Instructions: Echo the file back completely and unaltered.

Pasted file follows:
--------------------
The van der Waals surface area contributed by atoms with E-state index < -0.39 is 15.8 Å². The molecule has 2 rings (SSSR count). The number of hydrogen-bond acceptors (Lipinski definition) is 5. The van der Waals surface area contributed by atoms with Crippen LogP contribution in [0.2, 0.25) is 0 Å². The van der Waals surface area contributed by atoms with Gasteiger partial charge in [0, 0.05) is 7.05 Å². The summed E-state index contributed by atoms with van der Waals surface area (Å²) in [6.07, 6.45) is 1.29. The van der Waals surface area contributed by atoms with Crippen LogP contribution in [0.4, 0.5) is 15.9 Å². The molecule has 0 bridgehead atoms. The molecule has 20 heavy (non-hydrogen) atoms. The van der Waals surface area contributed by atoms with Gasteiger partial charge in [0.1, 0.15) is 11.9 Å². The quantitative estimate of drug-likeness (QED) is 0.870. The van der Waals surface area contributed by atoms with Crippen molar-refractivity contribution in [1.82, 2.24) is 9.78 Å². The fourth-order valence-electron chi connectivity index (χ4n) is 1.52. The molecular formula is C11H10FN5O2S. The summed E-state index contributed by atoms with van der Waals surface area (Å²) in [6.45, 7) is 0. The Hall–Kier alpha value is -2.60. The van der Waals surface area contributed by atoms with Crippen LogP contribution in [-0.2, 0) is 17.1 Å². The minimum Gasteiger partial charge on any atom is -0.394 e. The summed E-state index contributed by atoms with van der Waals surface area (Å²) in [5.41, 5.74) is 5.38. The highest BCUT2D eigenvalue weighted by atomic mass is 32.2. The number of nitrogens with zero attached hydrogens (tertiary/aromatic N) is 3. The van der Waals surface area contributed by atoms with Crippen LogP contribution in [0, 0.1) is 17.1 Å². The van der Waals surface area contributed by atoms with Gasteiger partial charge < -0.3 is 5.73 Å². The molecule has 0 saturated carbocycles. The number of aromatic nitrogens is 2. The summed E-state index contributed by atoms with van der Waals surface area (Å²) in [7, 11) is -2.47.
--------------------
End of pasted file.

The van der Waals surface area contributed by atoms with E-state index < -0.39 is 15.8 Å². The molecule has 2 rings (SSSR count). The number of hydrogen-bond acceptors (Lipinski definition) is 5. The van der Waals surface area contributed by atoms with Crippen LogP contribution in [0.2, 0.25) is 0 Å². The van der Waals surface area contributed by atoms with Gasteiger partial charge in [0, 0.05) is 7.05 Å². The summed E-state index contributed by atoms with van der Waals surface area (Å²) in [6.07, 6.45) is 1.29. The van der Waals surface area contributed by atoms with Crippen LogP contribution in [0.4, 0.5) is 15.9 Å². The molecule has 0 bridgehead atoms. The molecule has 20 heavy (non-hydrogen) atoms. The van der Waals surface area contributed by atoms with Gasteiger partial charge in [0.1, 0.15) is 11.9 Å². The quantitative estimate of drug-likeness (QED) is 0.870. The van der Waals surface area contributed by atoms with Crippen molar-refractivity contribution in [1.82, 2.24) is 9.78 Å². The fourth-order valence-electron chi connectivity index (χ4n) is 1.52. The molecular formula is C11H10FN5O2S. The summed E-state index contributed by atoms with van der Waals surface area (Å²) in [6.45, 7) is 0. The Hall–Kier alpha value is -2.60. The van der Waals surface area contributed by atoms with Crippen LogP contribution in [-0.2, 0) is 17.1 Å². The minimum Gasteiger partial charge on any atom is -0.394 e. The summed E-state index contributed by atoms with van der Waals surface area (Å²) in [5.41, 5.74) is 5.38. The highest BCUT2D eigenvalue weighted by atomic mass is 32.2. The number of nitrogens with zero attached hydrogens (tertiary/aromatic N) is 3. The van der Waals surface area contributed by atoms with Crippen LogP contribution in [0, 0.1) is 17.1 Å². The van der Waals surface area contributed by atoms with Gasteiger partial charge < -0.3 is 5.73 Å². The molecule has 0 saturated carbocycles. The number of aromatic nitrogens is 2. The summed E-state index contributed by atoms with van der Waals surface area (Å²) in [7, 11) is -2.47.